Thursday, September 21, 2023

New campaign highlights impact of chronic pain in Ireland

A new campaign will highlight the lack of services available to people experiencing chronic pain in Ireland, and the action needed to address the crisis.

With Pain Awareness Month taking place this September, Chronic Pain Ireland has launched its ‘Waking up to Pain’ campaign which aims to show the reality of the personal, economic and social effects that chronic pain has here.

Up to one in three adults in Ireland experience chronic pain, according to a University of Galway study.

However, sufferers often battle to have their condition understood. Research by the Irish Pain Society found that 42 per cent of people living in Ireland with chronic pain think others doubt the existence of their pain, even though 21 per cent said their pain was so intense they wanted to die.

According to the Society, Ireland has just 27 dedicated pain consultants operating across the public system, meaning that 41 per cent of patients are currently waiting more than 12 months for their first appointment with a chronic pain specialist, while 18 per cent are waiting the same length of time for their first treatment.

“There are very good treatment pathways for cancer – there’s a lot of money put into cancer treatment. There is very little equivalent budgeting for pain clinics,” Dr Hugh Gallagher, Consultant in chronic pain and anaesthesia in St Vincent’s University Hospital and Dean of the Faculty of Pain Medicine, College of Anaesthetists of Ireland, told IMT.

The Faculty has submitted a Model of Care strategy document to the HSE to address the shortcomings they see in the treatment of patients with chronic pain.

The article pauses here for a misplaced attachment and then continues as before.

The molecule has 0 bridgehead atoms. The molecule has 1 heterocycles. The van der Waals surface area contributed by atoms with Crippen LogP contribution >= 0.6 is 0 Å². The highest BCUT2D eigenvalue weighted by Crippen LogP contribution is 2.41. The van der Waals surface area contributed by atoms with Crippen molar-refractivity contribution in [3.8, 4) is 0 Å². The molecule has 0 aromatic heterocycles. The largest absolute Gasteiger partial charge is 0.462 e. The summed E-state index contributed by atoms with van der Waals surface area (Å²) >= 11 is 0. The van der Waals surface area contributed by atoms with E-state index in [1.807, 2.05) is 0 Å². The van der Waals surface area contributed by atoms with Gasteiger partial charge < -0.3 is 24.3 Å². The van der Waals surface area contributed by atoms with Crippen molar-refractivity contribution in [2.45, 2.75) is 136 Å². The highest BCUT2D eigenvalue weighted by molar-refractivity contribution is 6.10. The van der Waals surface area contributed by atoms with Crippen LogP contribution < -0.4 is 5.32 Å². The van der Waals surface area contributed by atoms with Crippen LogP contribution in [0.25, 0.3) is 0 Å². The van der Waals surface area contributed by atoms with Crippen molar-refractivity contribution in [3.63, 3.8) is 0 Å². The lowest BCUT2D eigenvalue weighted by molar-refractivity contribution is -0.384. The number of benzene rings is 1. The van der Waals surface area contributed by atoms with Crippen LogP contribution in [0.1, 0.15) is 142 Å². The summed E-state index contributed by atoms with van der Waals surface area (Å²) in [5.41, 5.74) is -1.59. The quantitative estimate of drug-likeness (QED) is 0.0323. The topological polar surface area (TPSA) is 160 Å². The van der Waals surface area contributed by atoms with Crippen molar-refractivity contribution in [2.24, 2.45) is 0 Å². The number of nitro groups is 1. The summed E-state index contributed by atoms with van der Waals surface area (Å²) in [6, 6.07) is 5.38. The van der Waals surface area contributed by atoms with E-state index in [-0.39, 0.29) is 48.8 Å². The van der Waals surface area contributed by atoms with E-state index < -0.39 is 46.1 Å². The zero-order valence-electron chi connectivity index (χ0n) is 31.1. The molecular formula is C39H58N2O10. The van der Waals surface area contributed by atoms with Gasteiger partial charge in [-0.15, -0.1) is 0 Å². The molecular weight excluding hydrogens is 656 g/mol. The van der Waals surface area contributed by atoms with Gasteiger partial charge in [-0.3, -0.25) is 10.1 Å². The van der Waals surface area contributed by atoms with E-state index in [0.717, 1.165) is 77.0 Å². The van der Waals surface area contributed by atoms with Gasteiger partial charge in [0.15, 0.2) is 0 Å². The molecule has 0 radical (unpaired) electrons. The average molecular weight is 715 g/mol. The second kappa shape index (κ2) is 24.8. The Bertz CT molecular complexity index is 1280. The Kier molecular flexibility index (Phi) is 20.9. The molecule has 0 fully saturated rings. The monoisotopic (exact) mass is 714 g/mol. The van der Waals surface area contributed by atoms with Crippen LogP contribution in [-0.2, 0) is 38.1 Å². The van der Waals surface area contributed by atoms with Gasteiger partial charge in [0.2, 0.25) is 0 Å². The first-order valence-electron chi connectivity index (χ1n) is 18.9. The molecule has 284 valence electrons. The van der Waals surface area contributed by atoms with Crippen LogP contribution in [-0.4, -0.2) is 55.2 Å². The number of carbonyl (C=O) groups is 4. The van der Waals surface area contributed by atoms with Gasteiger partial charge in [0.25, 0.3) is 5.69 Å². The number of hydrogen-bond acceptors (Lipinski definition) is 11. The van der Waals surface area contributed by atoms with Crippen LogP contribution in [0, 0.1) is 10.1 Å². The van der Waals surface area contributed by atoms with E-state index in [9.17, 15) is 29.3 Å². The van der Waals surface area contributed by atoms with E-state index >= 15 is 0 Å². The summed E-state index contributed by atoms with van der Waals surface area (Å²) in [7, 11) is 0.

The model outlines three tiers of pain treatment – primary care, based in the community and involving pain specialists in earlier intervention; secondary care involving a multidisciplinary hospital team, and tertiary care consisting of a specialist centre where more complex conditions could be referred.

“It’s a vision rather than an actuality. We’re constantly reminded of how much the health budgets are overrun every year. And no-one is going to deny a child or an adult cancer treatment, so pain will never be first in the queue for resources to be allocated,” Dr Gallagher added.

However, without additional funding, the financial of chronic pain on the country is significant. Due to lost productivity and existing healthcare costs, the Irish Pain Society estimates that chronic pain costs the Irish economy around €4.7 billion per year, more than 2.5 per cent of GDP.

This month Chronic Pain Ireland will host a series of events and activities to raise awareness about the challenges faced by people living with chronic pain.

Events include a workshop on the importance of sleep in dealing with pain, a chronic pain self-management course, and the HSE’s ‘Living Well with Chronic Pain’ programme.

“With our campaign for Pain Awareness Month, we hope people will realise the reality of what it’s like for people in Ireland who wake up with chronic pain every day and can’t access the care they need to improve their quality of life and the lives of their loved ones,” Chair of Chronic Pain Ireland, Martina Phelan, said.

“Pain is invisible and people living with chronic pain often tell us they don’t feel believed by family, employers and healthcare professionals. This leaves them feeling isolated and helpless. Chronic Pain Ireland supports our members by letting them know they are not alone, there are people who understand what they are going through and who will provide support and knowledge to help them to improve their quality of life even while they are waiting for access to the healthcare they need.”

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